Emma shares her top 5 reasons to return to the office - at least for some of the week…
Working in education meant that even before kids I used to think of September as the start of a ‘new year’ and make a few resolutions.
September 2021 feels like the freshest of beginnings.
It's business as usual, isn't it? Most Covid restrictions have been lifted across the UK, schools are preparing to return with a determination for minimal disruption to learning and many more of us are dusting down the work attire and heading back to our offices and shared workspaces.
But everything has changed.
The largely unquestioned dominance of the office has been turned upside down so completely by the mass WFH experiment we’ve just lived through. The inevitability of a daily and lengthy commute is no more.
For many in roles not requiring a customer focus or on-site presence to meet deliverables, there is a renewed focus on how to spend our precious time and energy.
There is greater clarity for more of us on the why and what of heading to the office…why bother?
As someone who has enjoyed a hybrid work pattern for the last 15 years, here’s my list of top 5 reasons to return to the office - at least for some of the week:
1. Physical and meaningful engagement with others – including random and spontaneous sparks of communication – for collaboration on projects yes but also for the social element our working lives bring
2. The energising qualities of work noise and a change of scene with activity happening all around you - sure beats zoom fatigue!
3. Feeling more connected to your organisation’s shared culture or common purpose – especially important for new hires and essential to reinforce for those who have experienced furlough. Organisations continue to be super keen to work out how you foster this shared culture and understanding when the physical space, the routines and rhythms of all being together and doing things a certain way are gone...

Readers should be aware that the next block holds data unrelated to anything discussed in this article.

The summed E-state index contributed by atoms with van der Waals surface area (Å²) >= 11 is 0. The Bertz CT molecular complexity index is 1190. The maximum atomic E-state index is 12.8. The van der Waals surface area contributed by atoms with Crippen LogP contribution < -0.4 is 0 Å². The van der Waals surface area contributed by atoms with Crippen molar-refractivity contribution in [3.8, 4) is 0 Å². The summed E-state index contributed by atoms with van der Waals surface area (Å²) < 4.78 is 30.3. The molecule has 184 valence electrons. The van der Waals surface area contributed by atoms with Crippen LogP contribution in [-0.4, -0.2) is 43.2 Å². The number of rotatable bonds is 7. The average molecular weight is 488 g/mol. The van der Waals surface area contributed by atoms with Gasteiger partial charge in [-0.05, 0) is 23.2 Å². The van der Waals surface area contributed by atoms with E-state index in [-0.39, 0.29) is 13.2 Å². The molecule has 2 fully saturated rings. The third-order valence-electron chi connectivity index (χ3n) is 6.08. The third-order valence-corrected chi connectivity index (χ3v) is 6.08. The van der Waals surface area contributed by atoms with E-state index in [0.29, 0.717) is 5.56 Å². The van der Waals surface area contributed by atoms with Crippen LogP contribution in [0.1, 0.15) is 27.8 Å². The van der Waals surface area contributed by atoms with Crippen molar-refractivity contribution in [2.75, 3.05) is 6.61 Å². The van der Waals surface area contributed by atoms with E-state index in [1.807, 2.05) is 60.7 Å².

4. Enjoying adult-only space and the lure of the office in promising time uninterrupted by family demands, a different physical place to think, imagine, create…I know from my coachees there are huge gains in being home and time saved in travel but many are missing the headspace a commute brings and the defined work identity and location.
5. Career and professional development can happen when we are in regular contact with colleagues and wider teams, learning more holistically in the day-to-day and bringing our own skills and learning to others
We don’t need all the above all the time. And as we juggle wider life commitments we can thrive in all our roles if we get some balance.
Getting clear on where you need/want to be - and when - to do the varied aspects of your work is the first step towards building sustainable work-life integration. And it’s going to be different for everyone.
Happy new year!
Oh and if Racket or audio is your thing, check out my conversation on all this with Iole Matthews…. https://racket.com/worklifenow/rtE62
Emma Willars, Coaching & Development
Emma designs and hosts Work+Family Live events alongside her coaching work for Bright Horizons and others.